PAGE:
One focus of the last two experimental campaigns at JET was to investigate methods that can be used to mitigate disruptions. Disruptions are events during which the plasma loses all its energy within a very short period of time. Their effects are more severe for fusion reactors with a metal wall than they are for the traditionally used carbon walls. Metal may melt when impacted by extreme heat or by very intense particle beams. Furthermore, fusion plasmas in metal vessels contain fewer impurity ions and therefore radiate less energy. Consequently, the plasma must lose its energy via alternative routes – often resulting in strong heat loads and forces on the wall.
The plasma-facing components (PFCs) of ITER are made of the metals beryllium and tungsten and therefore ITER must take great care to avoid or at least mitigate disruptions in order to minimise repair down times. It falls on JET with its ITER-Like Wall to investigate methods to demonstrate their ability to offer effective disruption mitigation in ITER.

Massive gas injection

One issue with disruptions in metal wall vessels is the purity of the plasma and its resulting inability to lose energy via radiation. Erosion, due to both physical and chemical processes, causes atoms from carbon PFCs to enter the plasma. These impurity ions absorb plasma energy and radiate it. Metal walls erode less due to an almost complete absence of chemical processes and thus the plasma lacks radiating impurities. A suitable method of mitigating disruptions in metal wall vessels is therefore the injection of large amounts of gas such as neon or argon. Once inside the plasma, the gas ions enable energy radiation. If the gas is injected just at the onset of a disruption, it helps to trigger a more controlled, less powerful disruption. There are currently two methods of massive material injection used in tokamaks: Disruption Mitigation Valves which incorporate large amounts of gas and the injection of large pellets which are shattered against a target plate. JET employs the first method, using a fast valve developed at FZ Jülich, and currently features two such valves.

Mitigating heat loads and forces

Using one or two of these valves, JET carries out experiments designed to characterise the disruption mitigation by massive gas injection. It has been found that the effectiveness of this method decreases in plasmas with high thermal energy content. Further experiments will be needed to fully understand the reasons behind this. The radiation hitting the first wall is toroidally and poloidally asymmetric due to the localised gas injection. This asymmetry can be minimised by the simultaneous use of multiple valves. JET will add a third valve next year which will thus allow further investigation of this aspect. The forces resulting from so-called vertical displacement events, during which the plasma shifts vertically, and halo currents, which develop when the plasma touches the wall and which partly flow in the metal wall, have been reduced by massive gas injection. However, the resulting fast plasma current decay leads to larger eddy currents. These must be controlled in ITER as they can lead to unacceptably high loads on in-vessel blanket modules. Experiments at JET will continue to further optimise massive gas injection for mitigating heat loads and forces.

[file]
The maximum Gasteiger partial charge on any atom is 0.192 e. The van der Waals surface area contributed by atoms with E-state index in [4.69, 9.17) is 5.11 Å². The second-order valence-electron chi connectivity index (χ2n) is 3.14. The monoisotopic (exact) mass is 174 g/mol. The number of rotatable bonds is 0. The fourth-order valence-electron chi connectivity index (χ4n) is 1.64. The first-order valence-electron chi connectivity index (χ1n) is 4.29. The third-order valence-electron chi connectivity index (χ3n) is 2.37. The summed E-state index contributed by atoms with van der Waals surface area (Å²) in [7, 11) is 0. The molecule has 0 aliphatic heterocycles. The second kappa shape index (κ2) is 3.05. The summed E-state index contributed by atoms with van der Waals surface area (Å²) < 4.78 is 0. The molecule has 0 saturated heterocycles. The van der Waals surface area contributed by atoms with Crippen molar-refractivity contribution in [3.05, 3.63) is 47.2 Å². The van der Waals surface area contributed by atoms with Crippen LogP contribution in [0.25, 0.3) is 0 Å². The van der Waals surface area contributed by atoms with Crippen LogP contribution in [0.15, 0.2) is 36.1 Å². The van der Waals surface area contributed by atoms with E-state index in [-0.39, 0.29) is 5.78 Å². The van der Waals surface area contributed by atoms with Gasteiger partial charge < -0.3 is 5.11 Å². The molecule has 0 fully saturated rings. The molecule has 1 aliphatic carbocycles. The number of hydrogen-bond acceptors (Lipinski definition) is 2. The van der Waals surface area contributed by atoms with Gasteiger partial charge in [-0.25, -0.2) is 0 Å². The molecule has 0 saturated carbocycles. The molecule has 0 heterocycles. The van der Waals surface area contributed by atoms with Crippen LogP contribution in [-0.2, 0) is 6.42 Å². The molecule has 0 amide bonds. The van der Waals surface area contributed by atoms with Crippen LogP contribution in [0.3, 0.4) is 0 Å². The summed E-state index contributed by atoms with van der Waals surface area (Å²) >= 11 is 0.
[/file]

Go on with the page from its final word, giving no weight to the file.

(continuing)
Suppressing runaway-electrons

JET experiments have also investigated the effects of a massive gas injection on the suppression of so-called runaway electrons. These very intense and highly energetic electron beams develop during disruptions and can cause local melting of metal walls. The experiments have shown that a gas injection just at the onset of a disruption can prevent these runaways. They have also shown that timing is critical: if the gas injection is delayed, runaways occur. On behalf of ITER, JET took these experiments one step further and deliberately produced runaway electrons in order to find ways to eliminate them. However, a massive gas injection did not have a significant effect on an already developed beam of runaway electrons. Similar observations have been made in earlier experiments at smaller tokamaks. Now the reasons for this effect need to be investigated further.

Meanwhile the third mitigation valve that has been installed and JET offers even more ITER-like conditions for testing the application of massive gas injections to mitigate disruptions and to suppress runaway electrons.